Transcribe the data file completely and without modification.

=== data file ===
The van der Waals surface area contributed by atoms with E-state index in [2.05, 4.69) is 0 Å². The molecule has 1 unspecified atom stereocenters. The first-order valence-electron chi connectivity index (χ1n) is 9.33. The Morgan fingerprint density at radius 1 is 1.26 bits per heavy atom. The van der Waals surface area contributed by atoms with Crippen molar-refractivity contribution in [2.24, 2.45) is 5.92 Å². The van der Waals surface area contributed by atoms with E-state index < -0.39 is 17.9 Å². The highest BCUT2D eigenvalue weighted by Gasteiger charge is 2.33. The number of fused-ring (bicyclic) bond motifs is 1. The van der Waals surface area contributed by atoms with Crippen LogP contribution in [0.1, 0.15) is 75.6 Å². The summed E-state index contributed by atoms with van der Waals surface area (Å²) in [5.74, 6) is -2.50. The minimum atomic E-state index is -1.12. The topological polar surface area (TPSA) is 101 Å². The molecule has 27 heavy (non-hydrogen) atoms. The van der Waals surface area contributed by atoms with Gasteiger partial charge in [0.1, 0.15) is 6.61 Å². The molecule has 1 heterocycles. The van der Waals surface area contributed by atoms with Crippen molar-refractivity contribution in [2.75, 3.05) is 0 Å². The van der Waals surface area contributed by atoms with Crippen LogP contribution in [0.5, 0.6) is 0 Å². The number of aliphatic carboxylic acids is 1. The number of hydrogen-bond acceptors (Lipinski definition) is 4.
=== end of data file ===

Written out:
The van der Waals surface area contributed by atoms with E-state index in [2.05, 4.69) is 0 Å². The molecule has 1 unspecified atom stereocenters. The first-order valence-electron chi connectivity index (χ1n) is 9.33. The Morgan fingerprint density at radius 1 is 1.26 bits per heavy atom. The van der Waals surface area contributed by atoms with Crippen molar-refractivity contribution in [2.24, 2.45) is 5.92 Å². The van der Waals surface area contributed by atoms with E-state index < -0.39 is 17.9 Å². The highest BCUT2D eigenvalue weighted by Gasteiger charge is 2.33. The number of fused-ring (bicyclic) bond motifs is 1. The van der Waals surface area contributed by atoms with Crippen LogP contribution in [0.1, 0.15) is 75.6 Å². The summed E-state index contributed by atoms with van der Waals surface area (Å²) in [5.74, 6) is -2.50. The minimum atomic E-state index is -1.12. The topological polar surface area (TPSA) is 101 Å². The molecule has 27 heavy (non-hydrogen) atoms. The van der Waals surface area contributed by atoms with Gasteiger partial charge in [0.1, 0.15) is 6.61 Å². The molecule has 1 heterocycles. The van der Waals surface area contributed by atoms with Crippen molar-refractivity contribution in [2.75, 3.05) is 0 Å². The van der Waals surface area contributed by atoms with Crippen LogP contribution in [0.5, 0.6) is 0 Å². The number of aliphatic carboxylic acids is 1. The number of hydrogen-bond acceptors (Lipinski definition) is 4.